Is that because I haven't fully matured yet?

There are mixed temperaments. My wife can't be pinned down. Also a mature person is not subservient to their temperament, but . You seem to be like a melancholic in the sense that you are rigorist and overly judgemental. I don't know you, and I am not saying that is altogether true, but you display some of those qualities in your posts. Keirsey provides more nuance, and as one matures you can purposely foster qualities to balance your temperament. For instance, trying to be more compassionate, or taking on tasks which challenge oneself to be outgoing, etc. His book Please Understand Me II is a good primer.

But I've read that melancholics should have jobs like "Night Watchman", which is an antiquated way of saying "Night Security Guard". It seems like some say one should stay in one's comfort zone and others say that one should try to leave one's comfort zone.

Different people will always have differing ideas about this.  I think that it can be helpful to learn to function outside of one's comfort zone, but at the same time it is important to play to one's strengths.  I would say it is best to mainly play to one's strngeths in terms of career choice.  Why torture yourself and fight an uphill battle when you could more easily succeed if you chose something that you are good at?

It depends on what it is. I had trouble speaking in front of groups. Didn't bode well for career life. I had to face that head on, and why I was afraid. Now I am fine in front of large groups, with the requisite preparation before and cool down period afterwards. Another example. My wife is more outgoing than I. We were newly married and she wanted to do a lot more socializing stuff than I did. It was part of our process of becoming a long-term couple instead of riding the honeymoon buzz. I had to come out of my shell and be more engaged in an exterior way. She had to compromise a bit, and foster more of the home life. This is what I mean. If you know your natural inclinations, it can help you grow to be part of a family, community, parish, etc. What I don't mean is go completely against your temperament, but don't be too comfortable with it either that you aren't willing to adapt to people. I didn't go and become an actor, but if I wanted ever to stabilize a higher position in my career, it demanded that I manage large groups of people, to be clearly spoken and not hide in my office, to speak in large groups, and to deliver reviews, and call people on their weaknesses. Or to forgive the people around me for shortcomings. By my nature (guardian/melancholic), if someone fails me, I literally don't want to be around them -- I am revolted by their physical presence. Like if my friend commits some minor moral fault, I won't want to be around him anymore and he would have to regain my trust slowly before I would be completely free with him as a friend. That's absurd, of course, because the punishment doesn't fit the crime. It allows you to step out and self-critique to see what your strengths and weaknesses are in your nature.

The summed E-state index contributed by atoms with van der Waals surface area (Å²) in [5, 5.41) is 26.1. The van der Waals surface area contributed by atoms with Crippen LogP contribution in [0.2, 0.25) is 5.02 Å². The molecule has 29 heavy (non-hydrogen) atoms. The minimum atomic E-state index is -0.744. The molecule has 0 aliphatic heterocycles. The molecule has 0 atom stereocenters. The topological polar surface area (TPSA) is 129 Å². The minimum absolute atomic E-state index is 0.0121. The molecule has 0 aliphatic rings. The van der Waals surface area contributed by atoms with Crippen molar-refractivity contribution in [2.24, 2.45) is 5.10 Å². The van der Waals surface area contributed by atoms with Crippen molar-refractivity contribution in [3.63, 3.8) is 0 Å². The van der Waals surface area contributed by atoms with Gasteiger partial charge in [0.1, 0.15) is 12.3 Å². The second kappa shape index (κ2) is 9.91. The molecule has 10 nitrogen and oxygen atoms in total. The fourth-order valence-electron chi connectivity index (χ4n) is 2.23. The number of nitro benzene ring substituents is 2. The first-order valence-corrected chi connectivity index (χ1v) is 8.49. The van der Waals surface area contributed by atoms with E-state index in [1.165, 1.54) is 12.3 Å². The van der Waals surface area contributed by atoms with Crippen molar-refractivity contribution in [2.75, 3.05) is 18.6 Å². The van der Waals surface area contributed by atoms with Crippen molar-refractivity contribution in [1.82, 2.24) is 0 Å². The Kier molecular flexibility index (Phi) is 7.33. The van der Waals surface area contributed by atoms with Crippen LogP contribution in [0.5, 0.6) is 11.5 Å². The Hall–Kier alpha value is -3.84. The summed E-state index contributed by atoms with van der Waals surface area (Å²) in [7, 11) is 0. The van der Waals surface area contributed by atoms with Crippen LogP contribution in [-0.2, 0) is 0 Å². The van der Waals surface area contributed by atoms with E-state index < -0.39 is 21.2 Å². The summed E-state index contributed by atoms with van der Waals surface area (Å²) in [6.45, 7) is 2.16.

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#30
(11-19-2011, 12:06 PM)Richard C Wrote:
(11-16-2011, 11:46 AM)formerbuddhist Wrote: I've found that this method is surprisingly accurate. I'm pretty much exactly like the Melancholic temperament down to the letter.

So far, I've noticed that most FE are melancholic. I've begun to wonder if one has to be to appreciate tradition. I'll bet on CAF most people are sanguine, too.

Also most people who runs schools are melancholic. That's why a lot of sanguines and phlematics have a hard time there. This is another plus of reading about the temperaments. By the way, my priest is a sanguine. A mature sanguine, or any mature temperament, can be traditional. They will, however, emphasize different aspects of the Faith. A sanguine may love the music, incense, and the exterior elements. They may love the social aspect. very fascinating. By the way, Keirsey gives this estimate for the population (so don't be surprised if many trads are melancholic):

Sanguine: 40%
Melancholic : 40%
Choleric: 10%
Phlematic: 10%